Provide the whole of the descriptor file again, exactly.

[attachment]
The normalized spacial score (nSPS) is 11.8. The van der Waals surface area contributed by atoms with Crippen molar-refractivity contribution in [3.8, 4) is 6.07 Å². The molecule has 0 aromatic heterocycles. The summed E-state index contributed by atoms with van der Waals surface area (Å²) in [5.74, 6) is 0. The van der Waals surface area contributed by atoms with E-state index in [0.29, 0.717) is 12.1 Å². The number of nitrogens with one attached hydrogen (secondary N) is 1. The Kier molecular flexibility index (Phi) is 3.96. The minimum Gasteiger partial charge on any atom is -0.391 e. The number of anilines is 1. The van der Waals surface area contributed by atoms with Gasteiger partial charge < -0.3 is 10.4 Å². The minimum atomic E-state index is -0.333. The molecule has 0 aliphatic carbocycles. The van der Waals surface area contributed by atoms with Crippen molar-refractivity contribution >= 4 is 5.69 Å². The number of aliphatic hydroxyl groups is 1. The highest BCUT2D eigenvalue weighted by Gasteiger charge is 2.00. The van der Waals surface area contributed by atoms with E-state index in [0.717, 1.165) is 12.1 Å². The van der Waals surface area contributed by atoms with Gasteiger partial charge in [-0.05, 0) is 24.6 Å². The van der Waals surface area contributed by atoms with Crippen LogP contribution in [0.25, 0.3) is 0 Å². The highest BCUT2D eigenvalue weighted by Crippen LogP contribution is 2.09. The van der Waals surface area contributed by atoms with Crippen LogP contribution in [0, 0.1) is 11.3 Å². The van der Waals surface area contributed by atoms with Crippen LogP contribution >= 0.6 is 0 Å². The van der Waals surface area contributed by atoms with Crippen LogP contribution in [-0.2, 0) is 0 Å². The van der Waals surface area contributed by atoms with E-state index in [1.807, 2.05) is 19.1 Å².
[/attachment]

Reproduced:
The normalized spacial score (nSPS) is 11.8. The van der Waals surface area contributed by atoms with Crippen molar-refractivity contribution in [3.8, 4) is 6.07 Å². The molecule has 0 aromatic heterocycles. The summed E-state index contributed by atoms with van der Waals surface area (Å²) in [5.74, 6) is 0. The van der Waals surface area contributed by atoms with E-state index in [0.29, 0.717) is 12.1 Å². The number of nitrogens with one attached hydrogen (secondary N) is 1. The Kier molecular flexibility index (Phi) is 3.96. The minimum Gasteiger partial charge on any atom is -0.391 e. The number of anilines is 1. The van der Waals surface area contributed by atoms with Gasteiger partial charge < -0.3 is 10.4 Å². The minimum atomic E-state index is -0.333. The molecule has 0 aliphatic carbocycles. The van der Waals surface area contributed by atoms with Crippen molar-refractivity contribution >= 4 is 5.69 Å². The number of aliphatic hydroxyl groups is 1. The highest BCUT2D eigenvalue weighted by Gasteiger charge is 2.00. The van der Waals surface area contributed by atoms with E-state index in [0.717, 1.165) is 12.1 Å². The van der Waals surface area contributed by atoms with Gasteiger partial charge in [-0.05, 0) is 24.6 Å². The van der Waals surface area contributed by atoms with Crippen LogP contribution in [0.25, 0.3) is 0 Å². The highest BCUT2D eigenvalue weighted by Crippen LogP contribution is 2.09. The van der Waals surface area contributed by atoms with Crippen LogP contribution in [0, 0.1) is 11.3 Å². The van der Waals surface area contributed by atoms with Crippen LogP contribution >= 0.6 is 0 Å². The van der Waals surface area contributed by atoms with Crippen LogP contribution in [-0.2, 0) is 0 Å². The van der Waals surface area contributed by atoms with E-state index in [1.807, 2.05) is 19.1 Å².